Greeny's Guide to Art Commissions

Questions, skill improvement, and respectful critique involving art assets.
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Greeny
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Re: Greeny's Guide to Art Commissions

#46 Post by Greeny » Tue Nov 12, 2013 10:48 am

pineapplepocky wrote: YOU CAN SAY NO.

To any commission, to any request, you can always refuse. Even if it was paying, and you don't feel comfortable drawing something, it's completely fine to refuse. I would rather work on a children's game for cheaper than get paid more for drawing something ridiculously violent and pornographic (well, actually...). But my point is, if you are doing a commission, do it because it will make you feel good. Do it because you want to. If that commission is something that makes you feel like you're losing your dignity, or if it's so overly complicated you have no idea how to start, it's completely fine to refuse. They'll just find someone else, happy ending.
I felt like this was covered under "having clear standards", but you're right, it's a good idea to put some more stress on this.
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Re: Greeny's Guide to Art Commissions

#47 Post by Tempus » Thu Nov 21, 2013 1:05 am

Hellboy wrote:Something I’d like to read about is how others handle corrections or changes during the process.
Personally I allow for three changes. One major, two minor. I define what constitutes major or minor changes before I start, along with other things. Once they use up those allotted changes, extra charges apply. I try my best to avoid that situation by requesting clarifications on anything I'm unsure about before I start.

I'm usually quite lenient and don't count the changes if I feel like it's not inconveniencing me or isn't unreasonable. If they want something a different colour, fine by me. It's not hard to change. It's only when they keep wanting millions of minor changes that it becomes a problem. Then I'll notify them, "I'm going to count X amount of colour changes (or similar minor alterations) as a minor change."
pineapplepocky wrote:YOU CAN SAY NO. To any commission, to any request, you can always refuse. Even if it was paying, and you don't feel comfortable drawing something, it's completely fine to refuse.
Yeah, it's important to be ready to turn down things you can't do or don't want to do. I think I turned down my first three offers when I started. Also, be ready for people asking for discounts. I don't do discounts because as far as I'm concerned I'm already giving a discount. I charge what often works out to less than half minimum wage in my country. I modify the prices based on the complexity of the request. Of course... if a project swept me off my feet that'd be another matter...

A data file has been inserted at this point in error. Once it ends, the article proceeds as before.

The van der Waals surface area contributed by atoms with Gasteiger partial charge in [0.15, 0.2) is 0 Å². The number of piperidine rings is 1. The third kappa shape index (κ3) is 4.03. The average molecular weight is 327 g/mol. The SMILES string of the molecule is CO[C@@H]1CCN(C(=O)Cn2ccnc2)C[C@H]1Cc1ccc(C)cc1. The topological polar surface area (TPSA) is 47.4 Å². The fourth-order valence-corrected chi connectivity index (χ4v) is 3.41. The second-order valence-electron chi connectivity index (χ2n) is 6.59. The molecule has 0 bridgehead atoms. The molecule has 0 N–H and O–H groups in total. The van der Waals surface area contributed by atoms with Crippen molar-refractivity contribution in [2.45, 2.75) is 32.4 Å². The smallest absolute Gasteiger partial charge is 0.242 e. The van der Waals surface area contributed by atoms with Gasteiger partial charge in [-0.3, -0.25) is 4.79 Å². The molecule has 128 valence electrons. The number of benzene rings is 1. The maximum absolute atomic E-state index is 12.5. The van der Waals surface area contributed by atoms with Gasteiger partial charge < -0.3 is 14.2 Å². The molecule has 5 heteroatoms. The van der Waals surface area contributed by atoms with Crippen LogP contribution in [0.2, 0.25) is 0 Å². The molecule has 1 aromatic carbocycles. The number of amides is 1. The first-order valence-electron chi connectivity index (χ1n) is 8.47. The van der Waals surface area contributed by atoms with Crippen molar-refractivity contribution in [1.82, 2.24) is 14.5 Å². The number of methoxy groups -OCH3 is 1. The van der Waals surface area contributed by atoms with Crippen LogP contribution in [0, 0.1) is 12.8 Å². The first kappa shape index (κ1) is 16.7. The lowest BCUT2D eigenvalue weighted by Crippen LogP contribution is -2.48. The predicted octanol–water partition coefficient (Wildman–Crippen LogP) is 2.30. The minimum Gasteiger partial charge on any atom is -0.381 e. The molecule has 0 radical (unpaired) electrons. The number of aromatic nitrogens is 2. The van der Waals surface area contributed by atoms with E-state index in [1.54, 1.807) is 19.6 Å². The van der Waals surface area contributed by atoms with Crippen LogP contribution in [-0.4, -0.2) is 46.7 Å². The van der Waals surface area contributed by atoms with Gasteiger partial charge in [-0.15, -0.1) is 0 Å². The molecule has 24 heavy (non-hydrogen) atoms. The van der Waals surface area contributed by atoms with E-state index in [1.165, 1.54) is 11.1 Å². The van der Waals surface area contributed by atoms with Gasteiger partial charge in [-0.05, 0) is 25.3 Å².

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Re: Greeny's Guide to Art Commissions

#48 Post by Nagato999 » Thu Feb 13, 2014 8:40 pm

Thanks for all the advice! Btw, can anybody show me a sample of their contract? Despite the thought that it wouldn't hold up in court, if it ever came to that, is there at least something that can be considered standard? Something like an IP clause, or 'agreement to freelance work' paragraph, etc.

Or, can anyone recommend a book on an artist's contract?

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Re: Greeny's Guide to Art Commissions

#49 Post by LateWhiteRabbit » Fri Feb 14, 2014 12:28 am

Nagato999 wrote:Thanks for all the advice! Btw, can anybody show me a sample of their contract? Despite the thought that it wouldn't hold up in court, if it ever came to that, is there at least something that can be considered standard? Something like an IP clause, or 'agreement to freelance work' paragraph, etc.

Or, can anyone recommend a book on an artist's contract?
You'll want the Graphic Artist's Guild Handbook: Pricing and Ethical Guidelines. It is pretty much the number one recommended book from working freelancers. They also update it every year to keep it current.

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Ryuno
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Re: Greeny's Guide to Art Commissions

#50 Post by Ryuno » Thu Apr 03, 2014 4:10 pm

Excellent thread, and not just for art: most of the principles can be applied to other freelancing areas, such as music. The only things I personally do not agree with are the matter of pricing (because the economy is definitely not the same all around the world) and having a price list as an essential point of your thread; however, even if not all of it works for me, I appreciate your effort of compiling these tips and would definitely have had an easier start as a freelancer if I had come across a guide like that.

Definitely a must-read, thank you.

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